The Rewards of Athletic Training Are Many…

NATM_2013_2blueAthletic trainers are highly trained sports medicine professionals. They can handle medical emergencies, prevent, care for and rehabilitate musculoskeletal injuries. They work with multimillion dollar athletes and care for their injuries. They work with college and high school athlete and help keep them safe and get them back in the game quickly and safely. They are fully trained to manage concussions from onset to full recovery. They work in the military helping our soldiers, and in the performing art. They help keep our workers in industry healthy and on the job. They help Every Body prevent and recovery from injury, and are well rewarded for it, just not financially.

When it comes to pay athletic trainers make much less than doctors, nurses, physical therapists and many others in the health care industry. They put in long hours and have to be prepared at all times for just about any and all medical emergencies. Injuries don’t usually occur during office hours, and are never scheduled. They are often standing in rain, or blistering heat, or in the freezing cold. Kneeling in mud evaluating an injury is more likely to occur then evaluating an injury on a clean exam table. The job is hard, the hours long, and there is plenty of stress. So why do they do it when they make so little?

The job isn’t about the financial rewards. It goes much deeper than that. Our main rewards come as a direct result of what we do. We are like teachers in that aspect. Our main reward is seeing that crumbled 15 year old who just tore their ACL return to football and make their first touchdown. It is about that 17 year old that sprained their ankle last week return to the basketball court and sink the winning basket. It is about recognizing that that 20 year old football player that just took a hit to the head is experiencing a concussion and getting them out of the game before further damage to their brain occurs. It is about that soldier that was wounded in combat regaining the use of his arms so that he can hug his wife and hold his newborn daughter. It is about seeing that 70 year old woman that came into our office with continual pain due to her sciatica walk out again pain free for the first time in years. It would be nice if the financial compensation for our jobs was greater, but all in all, we are well rewarded for what we do.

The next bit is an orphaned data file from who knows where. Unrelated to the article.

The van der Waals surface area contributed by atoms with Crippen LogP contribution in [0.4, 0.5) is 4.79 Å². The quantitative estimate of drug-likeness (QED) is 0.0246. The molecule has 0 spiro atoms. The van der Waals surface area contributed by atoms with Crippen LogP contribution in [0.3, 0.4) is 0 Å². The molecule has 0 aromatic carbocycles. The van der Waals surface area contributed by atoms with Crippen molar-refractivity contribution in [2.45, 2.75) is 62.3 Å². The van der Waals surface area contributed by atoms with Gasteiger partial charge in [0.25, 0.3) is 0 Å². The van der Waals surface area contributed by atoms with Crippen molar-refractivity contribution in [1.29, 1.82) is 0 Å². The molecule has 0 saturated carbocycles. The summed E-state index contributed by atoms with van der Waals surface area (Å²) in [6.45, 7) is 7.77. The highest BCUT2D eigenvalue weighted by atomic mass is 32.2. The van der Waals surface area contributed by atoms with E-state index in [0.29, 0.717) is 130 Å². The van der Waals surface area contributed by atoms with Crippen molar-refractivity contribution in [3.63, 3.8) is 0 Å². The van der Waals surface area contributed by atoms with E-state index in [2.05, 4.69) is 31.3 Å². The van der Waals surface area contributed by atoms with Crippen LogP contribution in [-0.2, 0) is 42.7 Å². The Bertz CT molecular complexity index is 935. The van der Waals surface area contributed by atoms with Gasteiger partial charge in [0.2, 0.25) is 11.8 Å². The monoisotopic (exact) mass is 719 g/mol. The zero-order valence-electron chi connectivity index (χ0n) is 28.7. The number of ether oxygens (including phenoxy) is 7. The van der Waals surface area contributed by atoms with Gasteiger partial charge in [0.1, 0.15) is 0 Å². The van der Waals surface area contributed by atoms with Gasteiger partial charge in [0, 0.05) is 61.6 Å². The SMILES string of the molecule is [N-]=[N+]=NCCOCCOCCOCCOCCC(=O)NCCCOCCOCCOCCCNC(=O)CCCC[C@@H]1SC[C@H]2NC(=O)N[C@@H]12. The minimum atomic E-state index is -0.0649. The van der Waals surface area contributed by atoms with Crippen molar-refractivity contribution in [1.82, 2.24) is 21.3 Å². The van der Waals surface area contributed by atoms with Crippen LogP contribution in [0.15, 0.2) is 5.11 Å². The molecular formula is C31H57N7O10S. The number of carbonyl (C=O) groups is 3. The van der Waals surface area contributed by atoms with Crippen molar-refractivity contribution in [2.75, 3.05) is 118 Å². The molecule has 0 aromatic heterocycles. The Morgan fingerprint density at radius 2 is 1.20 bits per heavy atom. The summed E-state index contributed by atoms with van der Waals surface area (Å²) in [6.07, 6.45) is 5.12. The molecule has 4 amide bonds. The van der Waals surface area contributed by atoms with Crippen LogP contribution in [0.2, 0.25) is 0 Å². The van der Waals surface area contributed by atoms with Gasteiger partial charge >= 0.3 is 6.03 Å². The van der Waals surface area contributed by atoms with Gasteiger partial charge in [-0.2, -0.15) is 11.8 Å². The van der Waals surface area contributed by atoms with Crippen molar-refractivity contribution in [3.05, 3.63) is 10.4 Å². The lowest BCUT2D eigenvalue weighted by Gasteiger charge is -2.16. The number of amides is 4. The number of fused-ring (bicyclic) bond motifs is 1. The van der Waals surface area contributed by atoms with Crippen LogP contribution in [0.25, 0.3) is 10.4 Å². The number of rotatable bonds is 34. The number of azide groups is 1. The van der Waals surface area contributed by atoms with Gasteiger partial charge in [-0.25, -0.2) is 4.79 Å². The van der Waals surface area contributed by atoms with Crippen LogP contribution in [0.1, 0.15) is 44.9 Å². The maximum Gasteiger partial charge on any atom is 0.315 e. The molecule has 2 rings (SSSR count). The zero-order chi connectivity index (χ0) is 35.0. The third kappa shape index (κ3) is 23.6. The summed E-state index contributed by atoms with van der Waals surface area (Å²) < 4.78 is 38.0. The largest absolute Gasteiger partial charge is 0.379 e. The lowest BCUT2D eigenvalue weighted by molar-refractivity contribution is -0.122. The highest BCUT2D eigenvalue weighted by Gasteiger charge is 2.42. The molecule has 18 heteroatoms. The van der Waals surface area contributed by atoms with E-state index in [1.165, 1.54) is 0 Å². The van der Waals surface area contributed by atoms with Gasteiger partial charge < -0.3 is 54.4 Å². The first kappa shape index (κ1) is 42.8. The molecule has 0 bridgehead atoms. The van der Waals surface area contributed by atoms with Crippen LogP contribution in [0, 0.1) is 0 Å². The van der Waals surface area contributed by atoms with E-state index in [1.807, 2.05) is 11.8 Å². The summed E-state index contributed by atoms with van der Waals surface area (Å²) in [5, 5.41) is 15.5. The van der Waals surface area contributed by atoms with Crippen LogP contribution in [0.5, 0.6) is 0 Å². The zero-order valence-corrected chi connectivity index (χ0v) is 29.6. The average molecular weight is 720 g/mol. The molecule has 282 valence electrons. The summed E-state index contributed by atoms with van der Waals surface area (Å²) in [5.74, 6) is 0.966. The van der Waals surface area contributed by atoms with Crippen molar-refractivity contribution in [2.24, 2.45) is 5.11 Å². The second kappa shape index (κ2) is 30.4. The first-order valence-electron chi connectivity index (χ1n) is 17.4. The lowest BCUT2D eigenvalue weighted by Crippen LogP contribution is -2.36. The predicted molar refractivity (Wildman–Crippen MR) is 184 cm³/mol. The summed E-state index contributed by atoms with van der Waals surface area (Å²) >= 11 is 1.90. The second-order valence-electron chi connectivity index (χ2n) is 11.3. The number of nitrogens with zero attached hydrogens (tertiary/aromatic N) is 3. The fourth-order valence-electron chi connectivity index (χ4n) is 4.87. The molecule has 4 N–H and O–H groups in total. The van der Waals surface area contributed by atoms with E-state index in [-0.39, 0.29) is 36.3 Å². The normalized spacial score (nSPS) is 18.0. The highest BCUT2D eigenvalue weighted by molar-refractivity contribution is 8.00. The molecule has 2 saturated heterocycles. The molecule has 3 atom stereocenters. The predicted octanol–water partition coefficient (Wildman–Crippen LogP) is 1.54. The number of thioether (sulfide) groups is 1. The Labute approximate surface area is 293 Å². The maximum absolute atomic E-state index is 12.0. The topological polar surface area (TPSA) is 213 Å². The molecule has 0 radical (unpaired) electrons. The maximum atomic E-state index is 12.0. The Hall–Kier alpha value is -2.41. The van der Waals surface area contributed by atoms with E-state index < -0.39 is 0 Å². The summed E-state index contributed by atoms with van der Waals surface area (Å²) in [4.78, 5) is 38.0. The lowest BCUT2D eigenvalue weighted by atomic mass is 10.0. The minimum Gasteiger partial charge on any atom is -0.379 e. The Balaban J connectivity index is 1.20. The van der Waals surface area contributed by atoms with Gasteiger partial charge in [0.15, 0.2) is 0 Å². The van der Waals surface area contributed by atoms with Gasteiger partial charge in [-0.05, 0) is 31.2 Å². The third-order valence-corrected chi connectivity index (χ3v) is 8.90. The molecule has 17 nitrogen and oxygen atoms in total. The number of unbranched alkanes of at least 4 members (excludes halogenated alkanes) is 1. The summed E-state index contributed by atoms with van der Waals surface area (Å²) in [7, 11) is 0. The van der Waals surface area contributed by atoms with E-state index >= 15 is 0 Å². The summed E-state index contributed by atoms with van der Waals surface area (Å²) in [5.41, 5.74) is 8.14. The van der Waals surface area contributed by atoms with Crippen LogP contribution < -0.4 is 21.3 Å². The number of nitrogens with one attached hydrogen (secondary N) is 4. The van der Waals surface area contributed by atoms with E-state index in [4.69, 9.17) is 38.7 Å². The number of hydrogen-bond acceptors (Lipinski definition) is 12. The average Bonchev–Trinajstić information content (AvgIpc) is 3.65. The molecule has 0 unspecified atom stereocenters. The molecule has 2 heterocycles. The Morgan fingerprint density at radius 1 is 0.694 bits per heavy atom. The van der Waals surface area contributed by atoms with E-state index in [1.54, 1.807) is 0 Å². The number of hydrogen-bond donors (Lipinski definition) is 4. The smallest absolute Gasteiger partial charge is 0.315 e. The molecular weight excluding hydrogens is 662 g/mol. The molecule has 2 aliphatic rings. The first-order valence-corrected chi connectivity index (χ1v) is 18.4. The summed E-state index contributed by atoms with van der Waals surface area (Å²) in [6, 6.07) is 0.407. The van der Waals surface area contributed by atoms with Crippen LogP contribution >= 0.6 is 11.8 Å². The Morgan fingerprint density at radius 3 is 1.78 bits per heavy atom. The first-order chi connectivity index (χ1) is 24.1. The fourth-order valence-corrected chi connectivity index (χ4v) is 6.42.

Please help us to protect the safety of our youth athletes. Read, sign and share so that we can help them get the care they need and deserve.  ***this is a new petition, so if you signed before 3/8/13, please sign again!*****(petition failed)

March is National Athletic Training Month: Every Body Needs An Athletic Trainer


About Douglas Sawyer, MS, ATC

I am an athletic trainer who is also a very avid athlete. My first love is running, but I also love cycling and triathlons and many other activities. I'm not a swimmer though, I just don't drown for 2.4 miles... As a athletic trainer I work with sports injuries. I currently work at a school with athletes in 7th-12th grade in a wide variety of sports. I can be found on twitter at two different names: @IronmanLongRunr - where I tweet about run, bike, tri, & more @Longrunr - where I tweet about athletic training
This entry was posted in #AT4All, #AT4EveryBody, #ATsPrepareNY, #NATM2013, #NATM2015, #NYNATM2015, AT4All, Athlete, Athletic Trainer, Athletic Training, Athletics, ATsPrepareNY, concussion, Cycling, Emergency, Emergency Medical Training, Every Body Needs An Athletic Trainer, Injury, Medical, National Athletic Training Month, NATM, NATM2015, NYNATM2015, rehabilitation, Running, Running Injury, Sports, Sports Medicine, Swimming, Training, Triathlon, Youth Safety and tagged , , , , , , , , , , , , , , , , , , , , , , . Bookmark the permalink.

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